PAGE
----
A key factor in a case like this is the difficulty witnesses may have in testifying. Trials are public and victims of sexual abuse often feel humiliation and embarrassment when revealing intimate details about what occurred. In this case, the witnesses may have denied to themselves, and possibly to others, that anything like this ever happened to them. The defense will argue that a witness’s lengthy silence bears on his credibility.

A point in the prosecution’s behalf: strength in numbers. The witnesses are relating factually similar accounts of what happened and the accumulation of such detail will be hard to overcome. On the other hand, the defense is sure to argue that the accounts are similar because, they will assert, the witnesses were coached.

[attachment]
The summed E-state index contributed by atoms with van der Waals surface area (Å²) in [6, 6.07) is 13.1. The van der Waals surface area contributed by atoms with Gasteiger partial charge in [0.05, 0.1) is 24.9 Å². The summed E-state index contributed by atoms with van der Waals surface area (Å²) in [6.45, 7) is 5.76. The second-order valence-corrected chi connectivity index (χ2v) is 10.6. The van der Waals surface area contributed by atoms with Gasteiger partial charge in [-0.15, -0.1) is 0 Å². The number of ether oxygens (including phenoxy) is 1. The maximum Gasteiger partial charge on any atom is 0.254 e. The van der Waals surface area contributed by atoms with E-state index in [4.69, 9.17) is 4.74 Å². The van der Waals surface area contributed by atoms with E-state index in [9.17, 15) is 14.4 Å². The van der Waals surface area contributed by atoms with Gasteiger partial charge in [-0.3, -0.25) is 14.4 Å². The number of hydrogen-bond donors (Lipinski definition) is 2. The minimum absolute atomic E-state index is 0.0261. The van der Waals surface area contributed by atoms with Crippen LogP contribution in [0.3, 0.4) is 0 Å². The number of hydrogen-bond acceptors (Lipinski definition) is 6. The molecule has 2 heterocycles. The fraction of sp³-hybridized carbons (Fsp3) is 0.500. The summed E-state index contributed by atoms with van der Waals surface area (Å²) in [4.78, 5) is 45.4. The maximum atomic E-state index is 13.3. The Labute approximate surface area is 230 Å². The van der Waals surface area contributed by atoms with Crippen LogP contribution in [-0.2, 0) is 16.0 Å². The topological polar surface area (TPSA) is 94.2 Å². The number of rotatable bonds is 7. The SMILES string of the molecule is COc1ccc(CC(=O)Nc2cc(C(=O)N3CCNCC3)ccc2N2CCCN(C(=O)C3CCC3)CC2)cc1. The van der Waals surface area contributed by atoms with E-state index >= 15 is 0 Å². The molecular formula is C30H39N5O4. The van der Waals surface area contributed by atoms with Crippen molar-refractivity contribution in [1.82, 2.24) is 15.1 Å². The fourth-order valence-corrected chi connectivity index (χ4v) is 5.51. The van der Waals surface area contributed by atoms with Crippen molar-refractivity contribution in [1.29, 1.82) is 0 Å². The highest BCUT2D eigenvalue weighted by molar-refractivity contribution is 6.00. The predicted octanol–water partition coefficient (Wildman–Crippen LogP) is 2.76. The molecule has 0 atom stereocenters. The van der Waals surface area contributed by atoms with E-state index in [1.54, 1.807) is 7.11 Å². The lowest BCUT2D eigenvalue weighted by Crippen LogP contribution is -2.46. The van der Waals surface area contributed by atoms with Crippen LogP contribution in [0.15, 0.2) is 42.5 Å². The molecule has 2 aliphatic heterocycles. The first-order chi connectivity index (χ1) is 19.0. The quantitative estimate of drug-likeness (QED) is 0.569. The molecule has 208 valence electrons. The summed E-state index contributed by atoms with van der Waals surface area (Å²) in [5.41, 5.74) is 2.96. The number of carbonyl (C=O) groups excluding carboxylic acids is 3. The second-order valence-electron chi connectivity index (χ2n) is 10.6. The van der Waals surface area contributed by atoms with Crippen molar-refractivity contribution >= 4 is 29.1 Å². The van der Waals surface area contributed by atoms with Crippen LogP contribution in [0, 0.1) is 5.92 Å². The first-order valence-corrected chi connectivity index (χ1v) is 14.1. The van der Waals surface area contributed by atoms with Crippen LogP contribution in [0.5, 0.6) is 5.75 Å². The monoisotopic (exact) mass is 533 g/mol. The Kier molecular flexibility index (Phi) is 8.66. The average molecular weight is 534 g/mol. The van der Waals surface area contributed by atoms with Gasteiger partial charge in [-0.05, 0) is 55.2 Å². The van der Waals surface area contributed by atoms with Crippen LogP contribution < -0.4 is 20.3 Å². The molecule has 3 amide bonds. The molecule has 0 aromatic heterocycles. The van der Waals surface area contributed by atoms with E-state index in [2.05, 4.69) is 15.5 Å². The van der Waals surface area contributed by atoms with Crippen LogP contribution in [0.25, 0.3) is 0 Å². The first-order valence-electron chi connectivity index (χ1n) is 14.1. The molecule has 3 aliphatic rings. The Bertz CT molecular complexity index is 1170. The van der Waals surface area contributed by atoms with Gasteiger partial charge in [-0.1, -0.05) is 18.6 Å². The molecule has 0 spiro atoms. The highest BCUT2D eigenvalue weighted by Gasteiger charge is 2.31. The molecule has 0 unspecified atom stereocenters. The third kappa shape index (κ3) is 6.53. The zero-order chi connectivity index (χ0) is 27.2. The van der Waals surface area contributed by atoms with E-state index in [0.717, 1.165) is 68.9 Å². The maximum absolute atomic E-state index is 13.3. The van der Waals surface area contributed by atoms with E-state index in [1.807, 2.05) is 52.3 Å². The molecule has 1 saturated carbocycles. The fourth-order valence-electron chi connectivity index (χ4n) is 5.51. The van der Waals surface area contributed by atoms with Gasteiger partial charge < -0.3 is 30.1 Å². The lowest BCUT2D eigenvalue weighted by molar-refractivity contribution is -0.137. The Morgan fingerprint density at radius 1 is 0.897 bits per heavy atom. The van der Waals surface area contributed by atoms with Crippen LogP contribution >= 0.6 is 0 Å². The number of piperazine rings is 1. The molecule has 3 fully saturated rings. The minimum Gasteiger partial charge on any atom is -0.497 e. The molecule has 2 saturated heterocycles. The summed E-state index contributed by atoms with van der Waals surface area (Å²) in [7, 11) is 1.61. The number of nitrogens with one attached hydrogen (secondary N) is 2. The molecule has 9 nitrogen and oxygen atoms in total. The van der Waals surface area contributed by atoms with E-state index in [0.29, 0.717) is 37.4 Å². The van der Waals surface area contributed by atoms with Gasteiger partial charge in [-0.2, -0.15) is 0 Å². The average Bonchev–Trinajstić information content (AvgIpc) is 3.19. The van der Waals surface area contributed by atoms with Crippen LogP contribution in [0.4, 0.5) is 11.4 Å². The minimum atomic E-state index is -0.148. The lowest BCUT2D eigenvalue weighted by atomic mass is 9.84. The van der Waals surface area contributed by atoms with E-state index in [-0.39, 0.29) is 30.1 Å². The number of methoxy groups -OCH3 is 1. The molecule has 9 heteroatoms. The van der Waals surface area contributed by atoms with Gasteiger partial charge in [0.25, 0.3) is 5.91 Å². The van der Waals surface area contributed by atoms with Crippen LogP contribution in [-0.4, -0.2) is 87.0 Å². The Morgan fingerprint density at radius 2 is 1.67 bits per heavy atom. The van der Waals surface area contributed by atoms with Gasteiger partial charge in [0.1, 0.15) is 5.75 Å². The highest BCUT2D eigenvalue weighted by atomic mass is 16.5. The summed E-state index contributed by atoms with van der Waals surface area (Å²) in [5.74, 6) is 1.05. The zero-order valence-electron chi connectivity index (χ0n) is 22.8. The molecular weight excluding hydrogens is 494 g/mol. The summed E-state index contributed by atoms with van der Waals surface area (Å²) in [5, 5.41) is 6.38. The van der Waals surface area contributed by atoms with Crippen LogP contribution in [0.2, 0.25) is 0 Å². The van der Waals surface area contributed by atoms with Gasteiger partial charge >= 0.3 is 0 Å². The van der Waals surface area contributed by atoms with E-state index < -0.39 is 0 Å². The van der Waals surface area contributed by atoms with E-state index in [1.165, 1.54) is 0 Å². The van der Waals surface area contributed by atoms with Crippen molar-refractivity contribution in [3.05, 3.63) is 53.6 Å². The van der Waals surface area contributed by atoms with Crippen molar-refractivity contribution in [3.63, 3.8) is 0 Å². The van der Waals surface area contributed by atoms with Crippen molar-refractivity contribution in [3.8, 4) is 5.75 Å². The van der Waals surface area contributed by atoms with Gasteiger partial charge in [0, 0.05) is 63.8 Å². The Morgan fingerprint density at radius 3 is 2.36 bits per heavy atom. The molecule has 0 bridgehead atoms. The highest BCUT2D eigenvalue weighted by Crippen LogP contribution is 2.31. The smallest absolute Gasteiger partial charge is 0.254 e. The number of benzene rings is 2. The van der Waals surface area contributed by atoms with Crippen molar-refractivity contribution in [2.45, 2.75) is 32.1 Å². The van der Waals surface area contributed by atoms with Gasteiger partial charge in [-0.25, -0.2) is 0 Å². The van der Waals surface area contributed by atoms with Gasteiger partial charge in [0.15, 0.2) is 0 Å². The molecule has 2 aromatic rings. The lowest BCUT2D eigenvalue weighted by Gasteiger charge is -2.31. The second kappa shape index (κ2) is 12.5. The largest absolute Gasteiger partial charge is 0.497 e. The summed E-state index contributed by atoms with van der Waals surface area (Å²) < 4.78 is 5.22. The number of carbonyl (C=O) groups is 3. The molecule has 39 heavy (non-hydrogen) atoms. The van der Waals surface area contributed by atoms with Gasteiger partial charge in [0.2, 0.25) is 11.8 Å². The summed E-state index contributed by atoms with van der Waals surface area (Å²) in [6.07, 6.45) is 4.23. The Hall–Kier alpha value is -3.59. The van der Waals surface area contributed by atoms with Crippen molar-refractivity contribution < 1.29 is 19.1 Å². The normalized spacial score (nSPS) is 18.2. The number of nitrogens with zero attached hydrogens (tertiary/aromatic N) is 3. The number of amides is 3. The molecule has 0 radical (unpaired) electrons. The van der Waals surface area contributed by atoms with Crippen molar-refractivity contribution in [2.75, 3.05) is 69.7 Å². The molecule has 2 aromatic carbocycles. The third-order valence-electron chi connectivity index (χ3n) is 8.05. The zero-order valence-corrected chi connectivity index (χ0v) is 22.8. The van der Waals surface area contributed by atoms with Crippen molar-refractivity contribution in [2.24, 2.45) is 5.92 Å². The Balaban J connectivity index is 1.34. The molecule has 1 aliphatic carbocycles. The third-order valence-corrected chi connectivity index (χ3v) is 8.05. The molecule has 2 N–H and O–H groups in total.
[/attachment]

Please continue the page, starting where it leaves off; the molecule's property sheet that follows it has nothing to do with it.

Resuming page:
Victims vs. Accusers. It is not unusual in any criminal case to hear prosecutors refer to the “victim” while the defense attorney refers to the same person as “the complainant.” Already in this case, in opening statements, the defense has admonished the jurors to view the witnesses as “accusers” rather than “victims.”

Use of victims’ photos. In murder cases, defense attorneys often try to prevent the prosecution from showing the jury a photo of the deceased on the theory that what the victim looked like is irrelevant to the defendant’s guilt or innocence and that the intent of the photo is to generate sympathy for the victim.

In this case, the victims were children at the time of the alleged offenses and are now adults. The court allowed the prosecution, in opening statements, to show the jury photos of these witnesses at the ages they were when the crimes are said to have occurred. The defense acknowledged that fighting these charges will be like climbing Mt. Everest.